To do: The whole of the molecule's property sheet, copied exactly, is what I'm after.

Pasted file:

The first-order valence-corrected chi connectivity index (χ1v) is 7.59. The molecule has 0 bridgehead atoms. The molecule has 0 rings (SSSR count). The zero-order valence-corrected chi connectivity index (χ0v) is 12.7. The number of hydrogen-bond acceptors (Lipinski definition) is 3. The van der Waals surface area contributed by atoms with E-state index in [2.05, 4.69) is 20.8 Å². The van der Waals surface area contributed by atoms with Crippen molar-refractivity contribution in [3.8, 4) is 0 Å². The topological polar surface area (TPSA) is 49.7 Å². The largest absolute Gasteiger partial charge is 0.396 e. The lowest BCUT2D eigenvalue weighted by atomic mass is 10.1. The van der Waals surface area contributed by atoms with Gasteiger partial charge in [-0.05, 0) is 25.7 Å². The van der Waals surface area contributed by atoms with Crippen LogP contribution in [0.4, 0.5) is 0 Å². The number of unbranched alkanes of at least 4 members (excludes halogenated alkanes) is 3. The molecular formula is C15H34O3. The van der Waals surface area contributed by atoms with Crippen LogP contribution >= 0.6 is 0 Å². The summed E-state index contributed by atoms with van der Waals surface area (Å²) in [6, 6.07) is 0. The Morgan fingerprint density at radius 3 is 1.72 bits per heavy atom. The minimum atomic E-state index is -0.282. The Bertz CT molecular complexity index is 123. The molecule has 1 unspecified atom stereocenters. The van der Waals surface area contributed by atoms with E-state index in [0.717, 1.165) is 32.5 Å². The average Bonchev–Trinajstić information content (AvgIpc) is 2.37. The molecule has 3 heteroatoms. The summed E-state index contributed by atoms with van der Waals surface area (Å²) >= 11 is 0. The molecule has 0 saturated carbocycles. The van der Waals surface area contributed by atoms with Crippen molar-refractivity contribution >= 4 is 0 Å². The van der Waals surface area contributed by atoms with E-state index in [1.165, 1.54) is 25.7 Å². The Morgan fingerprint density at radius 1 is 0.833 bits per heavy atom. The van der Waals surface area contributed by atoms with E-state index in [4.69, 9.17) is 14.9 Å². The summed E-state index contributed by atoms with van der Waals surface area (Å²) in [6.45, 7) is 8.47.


The first-order valence-corrected chi connectivity index (χ1v) is 7.59. The molecule has 0 bridgehead atoms. The molecule has 0 rings (SSSR count). The zero-order valence-corrected chi connectivity index (χ0v) is 12.7. The number of hydrogen-bond acceptors (Lipinski definition) is 3. The van der Waals surface area contributed by atoms with E-state index in [2.05, 4.69) is 20.8 Å². The van der Waals surface area contributed by atoms with Crippen molar-refractivity contribution in [3.8, 4) is 0 Å². The topological polar surface area (TPSA) is 49.7 Å². The largest absolute Gasteiger partial charge is 0.396 e. The lowest BCUT2D eigenvalue weighted by atomic mass is 10.1. The van der Waals surface area contributed by atoms with Gasteiger partial charge in [-0.05, 0) is 25.7 Å². The van der Waals surface area contributed by atoms with Crippen LogP contribution in [0.4, 0.5) is 0 Å². The number of unbranched alkanes of at least 4 members (excludes halogenated alkanes) is 3. The molecular formula is C15H34O3. The van der Waals surface area contributed by atoms with Crippen LogP contribution >= 0.6 is 0 Å². The summed E-state index contributed by atoms with van der Waals surface area (Å²) in [6, 6.07) is 0. The Morgan fingerprint density at radius 3 is 1.72 bits per heavy atom. The minimum atomic E-state index is -0.282. The Bertz CT molecular complexity index is 123. The molecule has 1 unspecified atom stereocenters. The van der Waals surface area contributed by atoms with E-state index in [0.717, 1.165) is 32.5 Å². The average Bonchev–Trinajstić information content (AvgIpc) is 2.37. The molecule has 3 heteroatoms. The summed E-state index contributed by atoms with van der Waals surface area (Å²) >= 11 is 0. The molecule has 0 saturated carbocycles. The van der Waals surface area contributed by atoms with Crippen molar-refractivity contribution >= 4 is 0 Å². The van der Waals surface area contributed by atoms with E-state index in [1.165, 1.54) is 25.7 Å². The Morgan fingerprint density at radius 1 is 0.833 bits per heavy atom. The van der Waals surface area contributed by atoms with E-state index in [4.69, 9.17) is 14.9 Å². The summed E-state index contributed by atoms with van der Waals surface area (Å²) in [6.45, 7) is 8.47.